No lap action for VP Biden in already-famous AP shot


Vice President Joe Biden's talks to customers during a stop at Cruisers Diner on Sunday, in Seaman, Ohio. (Carolyn Kaster/AP)

You can hardly blame folks for reaching this conclusion. After all, Biden and the woman aren’t separated by much, and it’s tough to discern the seating arrangement.

But photographer Carolyn Kaster says there was no lap-sitting. The way it all unspooled was classic Biden. He was making his way through Cruisers Diner in Seaman, Ohio, glad handing and joking and mugging for the cameras. Kaster was the only still photographer in the pool following Biden and took a look at the scene in the diner.

Behold! Kaster saw something worthy at one end of the room. There was a group of bikers clustered at three or four of the tables. It was with those folks that Kaster wanted to catch Biden. “That would be the picture,” Kaster recalls thinking. “They had leather vests and bandannas and a guy with tattoos. Everybody seemed to be having a good time.” Kaster let the vice president’s people know that this was the picture she valued.

Chances for such a choice shot, though, appeared to be dashed by the vice president’s handlers, who escorted the reportorial contingent from the diner before Biden reached the biker group. “They pulled us out,” says Kaster.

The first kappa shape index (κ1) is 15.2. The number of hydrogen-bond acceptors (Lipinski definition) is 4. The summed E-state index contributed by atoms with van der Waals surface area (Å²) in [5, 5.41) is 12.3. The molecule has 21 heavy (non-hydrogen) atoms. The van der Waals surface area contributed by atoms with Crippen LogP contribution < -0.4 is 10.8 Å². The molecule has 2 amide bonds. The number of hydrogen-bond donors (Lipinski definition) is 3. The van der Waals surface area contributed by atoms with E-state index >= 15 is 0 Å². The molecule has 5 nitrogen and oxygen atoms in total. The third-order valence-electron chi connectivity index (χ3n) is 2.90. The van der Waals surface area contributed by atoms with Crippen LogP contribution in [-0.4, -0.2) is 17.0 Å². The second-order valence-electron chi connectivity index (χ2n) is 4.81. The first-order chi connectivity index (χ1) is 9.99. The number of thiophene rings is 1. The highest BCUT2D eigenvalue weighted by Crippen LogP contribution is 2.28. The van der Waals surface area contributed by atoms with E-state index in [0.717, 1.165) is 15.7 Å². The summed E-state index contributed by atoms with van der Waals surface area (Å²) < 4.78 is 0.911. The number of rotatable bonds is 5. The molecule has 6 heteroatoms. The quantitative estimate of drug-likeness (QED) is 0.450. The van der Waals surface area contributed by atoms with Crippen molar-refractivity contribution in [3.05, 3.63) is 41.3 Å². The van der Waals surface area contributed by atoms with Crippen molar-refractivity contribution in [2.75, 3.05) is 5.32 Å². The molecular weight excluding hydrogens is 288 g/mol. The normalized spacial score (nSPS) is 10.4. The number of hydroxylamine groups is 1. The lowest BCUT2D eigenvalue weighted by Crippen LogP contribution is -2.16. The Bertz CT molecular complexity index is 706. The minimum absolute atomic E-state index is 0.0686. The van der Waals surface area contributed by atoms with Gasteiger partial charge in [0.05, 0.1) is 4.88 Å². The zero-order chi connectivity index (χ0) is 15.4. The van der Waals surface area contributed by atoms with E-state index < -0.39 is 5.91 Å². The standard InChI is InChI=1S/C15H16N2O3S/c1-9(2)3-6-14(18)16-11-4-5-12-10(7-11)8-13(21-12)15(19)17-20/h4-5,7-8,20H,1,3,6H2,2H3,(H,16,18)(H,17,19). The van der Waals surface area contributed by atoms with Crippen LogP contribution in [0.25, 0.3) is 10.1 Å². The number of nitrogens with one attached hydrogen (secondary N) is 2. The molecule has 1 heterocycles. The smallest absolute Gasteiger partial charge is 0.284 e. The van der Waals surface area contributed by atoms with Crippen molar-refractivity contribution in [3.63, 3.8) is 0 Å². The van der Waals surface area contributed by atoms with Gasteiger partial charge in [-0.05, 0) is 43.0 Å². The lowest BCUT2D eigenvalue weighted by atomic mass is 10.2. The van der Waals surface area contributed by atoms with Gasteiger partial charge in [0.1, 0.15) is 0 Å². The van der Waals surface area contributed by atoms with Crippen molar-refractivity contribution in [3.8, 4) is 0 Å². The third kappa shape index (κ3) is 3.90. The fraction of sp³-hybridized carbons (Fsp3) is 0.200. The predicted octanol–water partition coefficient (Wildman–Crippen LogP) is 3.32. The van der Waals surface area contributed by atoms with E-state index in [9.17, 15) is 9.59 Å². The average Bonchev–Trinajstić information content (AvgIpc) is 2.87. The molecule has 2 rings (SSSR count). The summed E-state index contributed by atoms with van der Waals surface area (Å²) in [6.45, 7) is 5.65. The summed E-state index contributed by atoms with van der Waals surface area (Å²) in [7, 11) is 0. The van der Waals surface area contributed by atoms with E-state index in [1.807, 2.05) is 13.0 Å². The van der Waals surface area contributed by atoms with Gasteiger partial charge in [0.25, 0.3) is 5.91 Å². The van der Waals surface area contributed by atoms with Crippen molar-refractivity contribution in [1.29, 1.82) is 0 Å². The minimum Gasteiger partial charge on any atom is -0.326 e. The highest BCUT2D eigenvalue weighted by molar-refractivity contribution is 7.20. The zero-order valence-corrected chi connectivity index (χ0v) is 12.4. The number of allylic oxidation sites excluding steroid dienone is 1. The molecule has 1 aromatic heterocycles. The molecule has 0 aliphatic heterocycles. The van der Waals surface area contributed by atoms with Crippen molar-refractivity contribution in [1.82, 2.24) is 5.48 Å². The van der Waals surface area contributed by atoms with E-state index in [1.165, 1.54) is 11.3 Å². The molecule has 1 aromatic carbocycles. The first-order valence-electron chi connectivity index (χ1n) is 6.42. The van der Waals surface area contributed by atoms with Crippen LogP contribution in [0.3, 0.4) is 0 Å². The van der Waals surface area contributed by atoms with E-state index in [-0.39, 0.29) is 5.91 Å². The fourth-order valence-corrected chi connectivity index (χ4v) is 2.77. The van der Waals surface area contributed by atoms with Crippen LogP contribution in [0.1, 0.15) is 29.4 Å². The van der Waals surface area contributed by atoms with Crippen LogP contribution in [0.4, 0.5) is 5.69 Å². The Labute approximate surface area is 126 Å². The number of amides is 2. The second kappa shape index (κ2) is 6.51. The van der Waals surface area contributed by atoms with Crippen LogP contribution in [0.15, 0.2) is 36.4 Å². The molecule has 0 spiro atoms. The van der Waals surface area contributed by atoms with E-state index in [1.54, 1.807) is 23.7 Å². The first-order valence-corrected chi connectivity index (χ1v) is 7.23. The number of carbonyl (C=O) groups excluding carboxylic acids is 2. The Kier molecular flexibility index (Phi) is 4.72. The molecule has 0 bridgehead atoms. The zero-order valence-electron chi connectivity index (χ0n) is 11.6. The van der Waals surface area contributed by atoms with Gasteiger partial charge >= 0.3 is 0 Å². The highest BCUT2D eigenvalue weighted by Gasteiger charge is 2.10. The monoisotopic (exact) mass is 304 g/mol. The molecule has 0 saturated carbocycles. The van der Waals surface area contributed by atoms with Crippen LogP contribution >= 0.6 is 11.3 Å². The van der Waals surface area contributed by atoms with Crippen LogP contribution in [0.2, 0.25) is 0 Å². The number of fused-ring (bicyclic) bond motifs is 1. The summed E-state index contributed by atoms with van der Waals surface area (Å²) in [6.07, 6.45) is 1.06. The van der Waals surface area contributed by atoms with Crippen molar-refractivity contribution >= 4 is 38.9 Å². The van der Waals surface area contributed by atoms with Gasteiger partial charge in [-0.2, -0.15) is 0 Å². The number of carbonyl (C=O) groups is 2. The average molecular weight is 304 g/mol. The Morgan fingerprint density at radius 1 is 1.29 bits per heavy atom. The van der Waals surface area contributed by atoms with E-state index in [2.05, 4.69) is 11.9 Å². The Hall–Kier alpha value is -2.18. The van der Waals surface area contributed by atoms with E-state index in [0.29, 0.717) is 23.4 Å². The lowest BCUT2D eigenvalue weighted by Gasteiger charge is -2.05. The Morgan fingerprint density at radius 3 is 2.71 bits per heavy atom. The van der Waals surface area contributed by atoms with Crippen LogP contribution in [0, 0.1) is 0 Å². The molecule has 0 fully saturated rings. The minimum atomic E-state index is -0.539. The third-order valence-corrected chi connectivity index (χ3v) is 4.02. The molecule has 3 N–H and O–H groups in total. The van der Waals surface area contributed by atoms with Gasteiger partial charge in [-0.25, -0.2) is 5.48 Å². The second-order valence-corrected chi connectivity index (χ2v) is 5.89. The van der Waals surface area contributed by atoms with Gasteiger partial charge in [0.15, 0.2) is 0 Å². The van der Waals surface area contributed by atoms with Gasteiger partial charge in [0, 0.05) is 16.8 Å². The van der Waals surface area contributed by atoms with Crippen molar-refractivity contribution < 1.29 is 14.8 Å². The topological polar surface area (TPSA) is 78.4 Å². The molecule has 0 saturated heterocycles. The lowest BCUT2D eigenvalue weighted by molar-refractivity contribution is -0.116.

But wait! “They came back and got me,” says Kaster.

Once back inside, Kaster didn’t miss much. The woman with whom Biden made campaign-trail photographic history, says Kaster, was originally on the other side of the diner’s aisle. People were taking pictures of the vice president, recalls Kaster, and the woman wanted in. So Biden took action. “He pulled the chair in front of the table so she could be in the picture,” says Kaster, noting that there was nothing so cozy as lap-mounting; it was all on the level.

Capturing the sweet shot, though, required a bit of concentration. Kaster says that the moment that has stirred so much comment occurred just after someone was taking a photo of the group. They were all posing for that photo, says Kaster.

After the photo was taken, she notes, everyone relaxed a bit. It’s only human nature: People are tense just before a posed picture. After the shot, she says, there’s a “moment of relief when you can actually be yourself.” And if there’s ever a guy who you want to catch being himself, it’s Biden.

Erik Wemple writes the Erik Wemple blog, where he reports and opines on media organizations of all sorts.
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